Until recently, relatively few engineers and architects had to design structures and their systems to with stand the effects of explosions. Military engineers, federal consultants, and consultants for industries that use explosive or volatile materials were the main groups of designers who routinely analyzed the effects of explosions.
Early attempts at explosion-resistant design necessarily relied on a structure of judgment, testing, and trial and error to find the best solution. As technology improved, designers became better able to predict the effects of explosions and sought to add resistance to their designs. More recently, in More recently, in the past few decades, chemists, physicists, blast consultants, and structural engineers have gained the power of technology and computational tools that increase the accuracy of their analyses and the efficiency of their designs.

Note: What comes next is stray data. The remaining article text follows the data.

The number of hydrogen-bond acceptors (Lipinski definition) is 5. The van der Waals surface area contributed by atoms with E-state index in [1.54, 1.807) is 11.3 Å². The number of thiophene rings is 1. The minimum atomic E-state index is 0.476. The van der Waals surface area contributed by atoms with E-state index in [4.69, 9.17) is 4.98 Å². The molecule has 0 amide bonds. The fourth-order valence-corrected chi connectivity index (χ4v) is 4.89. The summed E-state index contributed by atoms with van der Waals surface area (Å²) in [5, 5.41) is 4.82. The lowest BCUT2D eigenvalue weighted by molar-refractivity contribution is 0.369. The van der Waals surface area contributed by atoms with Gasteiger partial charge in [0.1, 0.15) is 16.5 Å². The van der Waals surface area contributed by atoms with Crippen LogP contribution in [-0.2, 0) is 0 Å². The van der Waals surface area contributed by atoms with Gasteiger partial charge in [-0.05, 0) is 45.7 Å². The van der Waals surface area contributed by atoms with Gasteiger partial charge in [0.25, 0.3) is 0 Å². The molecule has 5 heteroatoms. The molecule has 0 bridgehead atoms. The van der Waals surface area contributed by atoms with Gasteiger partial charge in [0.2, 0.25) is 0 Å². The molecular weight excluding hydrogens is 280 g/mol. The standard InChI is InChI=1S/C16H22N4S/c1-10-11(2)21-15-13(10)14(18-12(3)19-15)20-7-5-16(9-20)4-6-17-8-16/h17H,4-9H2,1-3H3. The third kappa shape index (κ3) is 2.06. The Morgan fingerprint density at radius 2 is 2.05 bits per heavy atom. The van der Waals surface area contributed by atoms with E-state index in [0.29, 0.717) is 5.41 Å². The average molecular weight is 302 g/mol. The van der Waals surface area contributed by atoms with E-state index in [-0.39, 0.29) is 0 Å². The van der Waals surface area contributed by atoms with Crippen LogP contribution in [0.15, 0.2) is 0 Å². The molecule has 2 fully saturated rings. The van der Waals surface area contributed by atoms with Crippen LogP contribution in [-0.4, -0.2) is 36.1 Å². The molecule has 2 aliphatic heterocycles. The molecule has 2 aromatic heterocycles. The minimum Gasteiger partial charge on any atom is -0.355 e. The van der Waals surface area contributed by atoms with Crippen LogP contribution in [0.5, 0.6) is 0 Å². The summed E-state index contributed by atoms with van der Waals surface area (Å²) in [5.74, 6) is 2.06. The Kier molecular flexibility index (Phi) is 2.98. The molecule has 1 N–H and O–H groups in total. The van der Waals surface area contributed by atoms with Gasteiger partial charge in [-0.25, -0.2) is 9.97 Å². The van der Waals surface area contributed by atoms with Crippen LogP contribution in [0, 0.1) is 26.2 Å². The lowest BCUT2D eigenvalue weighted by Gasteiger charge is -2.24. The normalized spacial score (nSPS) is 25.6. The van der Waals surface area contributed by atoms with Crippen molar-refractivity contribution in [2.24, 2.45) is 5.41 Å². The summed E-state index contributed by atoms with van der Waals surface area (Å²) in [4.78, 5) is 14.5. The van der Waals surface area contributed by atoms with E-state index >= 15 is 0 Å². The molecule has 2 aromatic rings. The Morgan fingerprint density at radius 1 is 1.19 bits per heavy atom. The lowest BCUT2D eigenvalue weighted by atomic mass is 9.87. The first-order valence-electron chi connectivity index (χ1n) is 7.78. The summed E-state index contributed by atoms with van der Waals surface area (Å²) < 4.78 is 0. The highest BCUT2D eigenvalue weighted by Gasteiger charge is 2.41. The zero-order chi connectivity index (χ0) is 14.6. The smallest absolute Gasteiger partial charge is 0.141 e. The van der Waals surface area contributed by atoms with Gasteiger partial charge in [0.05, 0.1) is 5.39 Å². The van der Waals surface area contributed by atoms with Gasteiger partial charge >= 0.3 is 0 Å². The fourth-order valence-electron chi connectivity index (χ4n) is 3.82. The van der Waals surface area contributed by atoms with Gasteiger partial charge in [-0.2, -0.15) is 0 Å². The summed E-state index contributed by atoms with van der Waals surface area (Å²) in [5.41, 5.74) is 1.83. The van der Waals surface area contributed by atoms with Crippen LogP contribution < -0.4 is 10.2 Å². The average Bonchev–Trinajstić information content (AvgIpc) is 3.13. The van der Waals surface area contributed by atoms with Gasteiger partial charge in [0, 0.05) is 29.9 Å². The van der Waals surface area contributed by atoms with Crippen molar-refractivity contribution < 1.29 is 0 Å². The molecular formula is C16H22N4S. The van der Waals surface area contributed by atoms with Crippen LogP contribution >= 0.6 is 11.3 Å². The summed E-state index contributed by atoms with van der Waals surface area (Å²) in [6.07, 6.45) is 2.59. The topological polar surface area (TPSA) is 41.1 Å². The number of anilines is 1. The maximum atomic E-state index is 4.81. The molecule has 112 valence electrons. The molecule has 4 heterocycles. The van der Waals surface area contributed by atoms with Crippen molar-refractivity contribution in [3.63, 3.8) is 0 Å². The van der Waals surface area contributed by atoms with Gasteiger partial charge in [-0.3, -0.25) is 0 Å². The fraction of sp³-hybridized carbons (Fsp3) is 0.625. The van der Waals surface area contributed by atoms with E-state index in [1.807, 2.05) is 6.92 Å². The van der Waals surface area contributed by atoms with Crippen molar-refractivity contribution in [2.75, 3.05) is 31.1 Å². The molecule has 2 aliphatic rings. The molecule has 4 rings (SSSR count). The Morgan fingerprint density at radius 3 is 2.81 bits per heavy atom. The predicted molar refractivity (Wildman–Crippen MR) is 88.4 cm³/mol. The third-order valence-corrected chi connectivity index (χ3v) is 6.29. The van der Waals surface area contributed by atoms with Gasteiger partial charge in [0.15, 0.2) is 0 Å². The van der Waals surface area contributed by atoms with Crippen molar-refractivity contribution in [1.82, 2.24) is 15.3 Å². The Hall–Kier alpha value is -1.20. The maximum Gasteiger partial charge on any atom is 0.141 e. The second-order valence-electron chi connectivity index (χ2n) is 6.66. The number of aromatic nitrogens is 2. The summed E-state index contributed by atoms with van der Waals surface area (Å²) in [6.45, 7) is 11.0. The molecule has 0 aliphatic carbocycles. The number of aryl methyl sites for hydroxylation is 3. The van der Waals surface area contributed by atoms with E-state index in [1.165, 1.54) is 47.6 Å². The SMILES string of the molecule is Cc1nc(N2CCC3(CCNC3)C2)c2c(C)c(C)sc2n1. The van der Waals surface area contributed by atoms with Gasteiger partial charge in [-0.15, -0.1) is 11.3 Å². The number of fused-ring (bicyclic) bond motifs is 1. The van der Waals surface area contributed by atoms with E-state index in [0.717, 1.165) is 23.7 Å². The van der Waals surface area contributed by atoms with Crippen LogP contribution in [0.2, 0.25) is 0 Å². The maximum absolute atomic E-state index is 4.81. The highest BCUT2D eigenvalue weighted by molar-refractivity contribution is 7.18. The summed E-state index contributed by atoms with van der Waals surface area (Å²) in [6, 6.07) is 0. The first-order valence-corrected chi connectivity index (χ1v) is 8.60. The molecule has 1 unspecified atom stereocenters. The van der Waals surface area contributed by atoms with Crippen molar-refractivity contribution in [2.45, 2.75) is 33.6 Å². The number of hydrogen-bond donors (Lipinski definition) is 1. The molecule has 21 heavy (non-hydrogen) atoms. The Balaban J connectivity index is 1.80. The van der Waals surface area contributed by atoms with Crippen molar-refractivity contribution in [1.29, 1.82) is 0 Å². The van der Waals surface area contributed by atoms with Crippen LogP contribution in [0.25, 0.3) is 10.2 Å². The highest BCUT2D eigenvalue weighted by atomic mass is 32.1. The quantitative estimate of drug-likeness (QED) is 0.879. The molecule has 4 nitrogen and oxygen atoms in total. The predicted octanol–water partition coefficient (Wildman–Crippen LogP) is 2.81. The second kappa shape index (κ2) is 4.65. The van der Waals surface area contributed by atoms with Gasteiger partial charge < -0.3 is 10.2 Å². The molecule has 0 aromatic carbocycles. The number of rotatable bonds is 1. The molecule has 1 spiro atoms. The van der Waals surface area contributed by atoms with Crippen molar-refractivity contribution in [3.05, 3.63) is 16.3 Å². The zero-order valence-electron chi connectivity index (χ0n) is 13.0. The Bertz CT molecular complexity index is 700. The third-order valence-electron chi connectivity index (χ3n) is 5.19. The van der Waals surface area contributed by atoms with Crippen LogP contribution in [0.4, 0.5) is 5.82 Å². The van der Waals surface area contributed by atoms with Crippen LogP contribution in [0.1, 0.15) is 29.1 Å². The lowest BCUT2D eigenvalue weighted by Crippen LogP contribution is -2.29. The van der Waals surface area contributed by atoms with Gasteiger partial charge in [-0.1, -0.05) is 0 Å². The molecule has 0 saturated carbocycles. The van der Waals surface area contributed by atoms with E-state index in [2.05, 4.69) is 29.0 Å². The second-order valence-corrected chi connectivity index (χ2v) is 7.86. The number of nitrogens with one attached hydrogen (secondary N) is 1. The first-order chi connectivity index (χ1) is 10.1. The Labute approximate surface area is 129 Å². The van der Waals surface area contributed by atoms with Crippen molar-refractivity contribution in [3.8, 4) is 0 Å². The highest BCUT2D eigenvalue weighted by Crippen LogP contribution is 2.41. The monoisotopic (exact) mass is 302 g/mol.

About the Book
The purpose of this handbook is to bring together in one publication a discussion of the broad range of issues that designers need to understand in order to provide competent, functional, and cost-effective designs. The contributors to this publication are some of the most knowledge able and experienced consultants and researchers in the field of explosion-resistant design, and they contribute their knowledge in a collaborative effort to produce a comprehensive reference work.
Many of the contributors to this handbook are collaborating on the development of the first ever public sector standard for blast-resistant design, which is being developed by the Structural Engineering Institute at the same time as this handbook. Many of the contributors to this handbook are also collaborating on the development of the first ever public sector standard for blast-resistant design, which is being developed by the Structural Engineering Institute (SEI) of the American Institute of Professional Engineers at the same time as this handbook.